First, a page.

Image for post
Image for post
Actress Thandie Newton

Why The Exclusivity of #TimesUp Will Do More Harm Than Good

White pain is the only pain that matters

Westworld actress, Thandie Newton is seizing the opportunity during her press tour for the HBO hit series to express exactly how she feels about Time’s Up.

It’s the movement that was founded on the heels of #MeToo with the purpose of battling the predatory climate in Hollywood, that fueled the audacity of sexual misconduct without consequences.

Newton’s emotional gripe stems from the painful exclusion from the movement, which comprises of a core group of elite White actresses that include the usual suspects (Reese Witherspoon, Nicole Kidman, Margot Robbie, and Jessica Chastain), who were at the helm during the initiation phase due to their noteworthy status, which in Hollywood automatically bequeaths you entry, whether it’s earned or not.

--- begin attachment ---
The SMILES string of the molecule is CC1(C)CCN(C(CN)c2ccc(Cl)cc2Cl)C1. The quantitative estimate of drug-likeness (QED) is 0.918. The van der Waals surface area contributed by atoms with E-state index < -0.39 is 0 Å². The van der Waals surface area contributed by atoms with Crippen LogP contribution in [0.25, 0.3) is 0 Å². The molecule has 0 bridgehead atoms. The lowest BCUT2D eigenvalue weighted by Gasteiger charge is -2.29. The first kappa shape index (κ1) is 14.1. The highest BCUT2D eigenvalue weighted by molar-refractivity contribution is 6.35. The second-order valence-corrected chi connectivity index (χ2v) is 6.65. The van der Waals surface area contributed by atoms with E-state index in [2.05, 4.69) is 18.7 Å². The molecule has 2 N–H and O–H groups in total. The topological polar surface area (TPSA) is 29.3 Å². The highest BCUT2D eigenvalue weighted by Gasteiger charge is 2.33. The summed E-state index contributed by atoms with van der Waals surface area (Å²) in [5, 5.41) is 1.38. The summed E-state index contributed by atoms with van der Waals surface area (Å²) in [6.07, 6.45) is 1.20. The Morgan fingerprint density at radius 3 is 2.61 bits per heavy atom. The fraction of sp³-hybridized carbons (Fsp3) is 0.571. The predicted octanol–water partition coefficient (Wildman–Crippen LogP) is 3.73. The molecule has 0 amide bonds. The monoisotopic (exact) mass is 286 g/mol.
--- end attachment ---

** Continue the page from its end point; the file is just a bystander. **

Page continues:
The English-born actress crisply delivers her assessment of why despite her past references to her own personal horror story with Australian director John Duigan, during the filming of Flirting, back in the early nineties, the founding members of Time’s Up didn’t feel the need to extend an invitation to a fellow ally, who is basically a trailblazer when it comes to publicly shaming predators in the name of solidarity.

“I wasn’t hot enough.” “I wasn’t mainstream enough and I wasn’t going to be at the Oscars this year, even though I am having a kind of renaissance in my career.”

Italian actress Asia Argento who boldly shared her own harrowing tale of sexual harassment to the dismay of her countrymen who’ve since mocked and demeaned her brave choice to speak up — obviously read Newton’s very frank interview and tweeted her supportive response.

Interestingly enough, the Queen Bee of Time’s Up, actress Jessica Chastain also reached out to Newton via Twitter in an effort to save the reputation and dignity of the movement. But unfortunately her attempts came off as desperate and almost accusatory as she tries in vain to absolve the guilt of being appropriately called out.